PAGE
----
“It’s the levels of exposure that determine the risks,” he says. “We don’t need to take a green light-red light approach to foods. If we eat foods in moderation, we can have very healthy diets.”
When it comes to toxicology, the argument goes, the size of the dose makes the poison.
“Dose is the key,” says Lois Swirsky Gold, senior scientist and director of the Carcinogenic Potency Project at UC Berkeley, who says that scientists don’t yet know that the chemical is hazardous in the doses people get through their diet.
“The epidemiology doesn’t show anything, and even if you ignored the epidemiology -- which I don’t think you should -- I would say that just because a chemical is positive in a rat test doesn’t give us the information we need to call it a human carcinogen,” Gold says.
No one denies that acrylamide causes cancer, but neither is anyone sure just how much of the chemical is dangerous. Animal studies conducted in the late 1980s exposed rats to 100,000 times the amounts humans have received in occupational exposures.
“You’re dealing here with very low levels of a potentially toxic compound,” says Michael Pariza, a food toxicologist at the University of Wisconsin. “We know that rats and mice are not humans, but we use these tests simply because we don’t have any alternative. It has some rough predictive marks you can follow, but no one believes these models extrapolate with any predictive experience.”
The argument has pitted food industry scientists against government regulators.
“If they understand the chemical properties of acrylamide, they should be concerned about its mutagenicity, toxicity and carcinogenicity,” says Ronald Melnick, a toxicologist at the National Institute for Environmental Health Sciences.
“Is there uncertainty? Yes. But do we know that it’s a carcinogen? Absolutely. This isn’t one of [those] chemicals you just pooh-pooh because you don’t like the animal data.”
Some hope it may be possible to control acrylamide in food, since the levels vary between brands -- even brands within the same company.
James Wheaton, director of the Oakland-based Environmental Law Foundation, which works to enforce environmental laws, says he is encouraged that may be the case.
He cites the fact that some oils contribute to higher acrylamide levels than others. Other variables seem to include the kind of potatoes used, how they are stored and length of cooking time.
The Environmental Law Foundation is one of three nonprofit organizations that sued the giant potato chip makers before the state filed its own lawsuit under Proposition 65, the 1986 ballot initiative requiring “clear and reasonable” warnings for known carcinogens.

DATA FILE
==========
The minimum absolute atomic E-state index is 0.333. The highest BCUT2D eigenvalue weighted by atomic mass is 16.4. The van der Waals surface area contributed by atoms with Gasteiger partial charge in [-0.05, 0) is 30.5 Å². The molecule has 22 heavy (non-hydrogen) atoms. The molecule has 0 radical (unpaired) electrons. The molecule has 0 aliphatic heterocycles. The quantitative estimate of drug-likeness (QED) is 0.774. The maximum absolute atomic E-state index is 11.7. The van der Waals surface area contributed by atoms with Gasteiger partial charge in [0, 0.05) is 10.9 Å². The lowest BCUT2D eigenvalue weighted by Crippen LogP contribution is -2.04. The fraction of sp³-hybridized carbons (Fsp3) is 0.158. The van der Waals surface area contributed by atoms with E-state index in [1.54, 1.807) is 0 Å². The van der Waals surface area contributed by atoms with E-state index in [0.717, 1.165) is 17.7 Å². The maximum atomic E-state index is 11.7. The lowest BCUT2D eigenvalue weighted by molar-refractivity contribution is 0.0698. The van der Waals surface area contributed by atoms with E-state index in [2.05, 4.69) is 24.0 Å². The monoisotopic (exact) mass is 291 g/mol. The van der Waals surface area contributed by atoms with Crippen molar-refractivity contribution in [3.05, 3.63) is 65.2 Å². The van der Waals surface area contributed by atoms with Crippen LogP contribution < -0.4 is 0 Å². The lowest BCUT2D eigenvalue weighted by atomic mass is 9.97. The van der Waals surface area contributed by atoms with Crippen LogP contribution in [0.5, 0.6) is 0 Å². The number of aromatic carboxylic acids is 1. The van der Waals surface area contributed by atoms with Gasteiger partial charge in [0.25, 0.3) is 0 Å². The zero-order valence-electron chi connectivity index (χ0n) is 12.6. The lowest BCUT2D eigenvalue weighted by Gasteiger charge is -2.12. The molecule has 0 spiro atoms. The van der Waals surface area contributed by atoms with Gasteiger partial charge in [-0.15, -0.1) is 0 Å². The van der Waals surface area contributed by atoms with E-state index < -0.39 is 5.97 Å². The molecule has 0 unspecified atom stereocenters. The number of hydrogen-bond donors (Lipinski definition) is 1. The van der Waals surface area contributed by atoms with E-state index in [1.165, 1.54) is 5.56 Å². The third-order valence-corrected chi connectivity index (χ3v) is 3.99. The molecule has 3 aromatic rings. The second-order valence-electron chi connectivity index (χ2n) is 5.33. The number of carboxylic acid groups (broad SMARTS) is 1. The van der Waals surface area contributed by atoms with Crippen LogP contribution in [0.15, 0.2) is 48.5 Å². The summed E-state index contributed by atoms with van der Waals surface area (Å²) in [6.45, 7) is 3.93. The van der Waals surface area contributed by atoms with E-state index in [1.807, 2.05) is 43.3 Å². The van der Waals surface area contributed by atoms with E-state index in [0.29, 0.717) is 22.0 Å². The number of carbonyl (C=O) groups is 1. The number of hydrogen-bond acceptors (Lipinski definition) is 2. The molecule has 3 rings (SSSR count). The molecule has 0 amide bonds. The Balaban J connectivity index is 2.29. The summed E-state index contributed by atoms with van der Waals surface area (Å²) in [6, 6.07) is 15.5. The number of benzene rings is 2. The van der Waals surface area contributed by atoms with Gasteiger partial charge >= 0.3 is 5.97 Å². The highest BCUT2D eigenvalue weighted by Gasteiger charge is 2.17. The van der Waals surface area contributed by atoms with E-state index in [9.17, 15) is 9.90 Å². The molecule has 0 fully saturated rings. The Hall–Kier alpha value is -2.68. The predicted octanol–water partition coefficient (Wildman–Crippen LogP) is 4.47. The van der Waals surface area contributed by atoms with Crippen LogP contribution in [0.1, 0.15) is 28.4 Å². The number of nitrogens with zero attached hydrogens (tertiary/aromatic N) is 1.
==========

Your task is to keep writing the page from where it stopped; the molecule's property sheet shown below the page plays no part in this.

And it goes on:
It did so, says Edward G. Weil, assistant attorney general leading the case against the food makers, only because the FDA has declined to act.
“They’ve been studying the problem for three years now, and they have no schedule or timetable for doing anything,” Weil says. “Given the fact that we have this law in the state for dealing with chemicals in the food, it was time to do something.”
Though the FDA opposes labeling food for acrylamides, Terry Troxell, director of the Office of Plant and Dairy Foods and Beverages, says the agency may eventually call for new recommendations for home and industrial cooking.
“But before we go out and make major changes to the food supply, we need to understand the risk,” Troxell says. “People agree, we need to reduce the levels. But how do you get there? How can we reduce the levels and still have a food supply that still has taste and flavors and colors we still enjoy.”
In California, an acrylamide warning might be communicated by labels, signs in stores (as currently exist for mercury levels in fish markets), newspaper ads.
The point, says Weil, is to allow consumers to make their own informed choices.
“Your attorney general has singled out French fries and potato chips, which reveals that something else is going on here,” says Elizabeth M. Whelan, president of the American Council on Science and Health, a consumer advocacy group that receives funding from the food industry.
“There’s a huge list of foods containing acrylamide, including bread and olives. Maybe he decided he didn’t want people to eat these so-called junk foods.”
Weil denies any hidden agenda. “It’s a convenient rationalization to say that it’s an anti-junk food crusade, but it just isn’t the case,” he says. “We’re picking the biggest hazard the way you do in most safety issues.”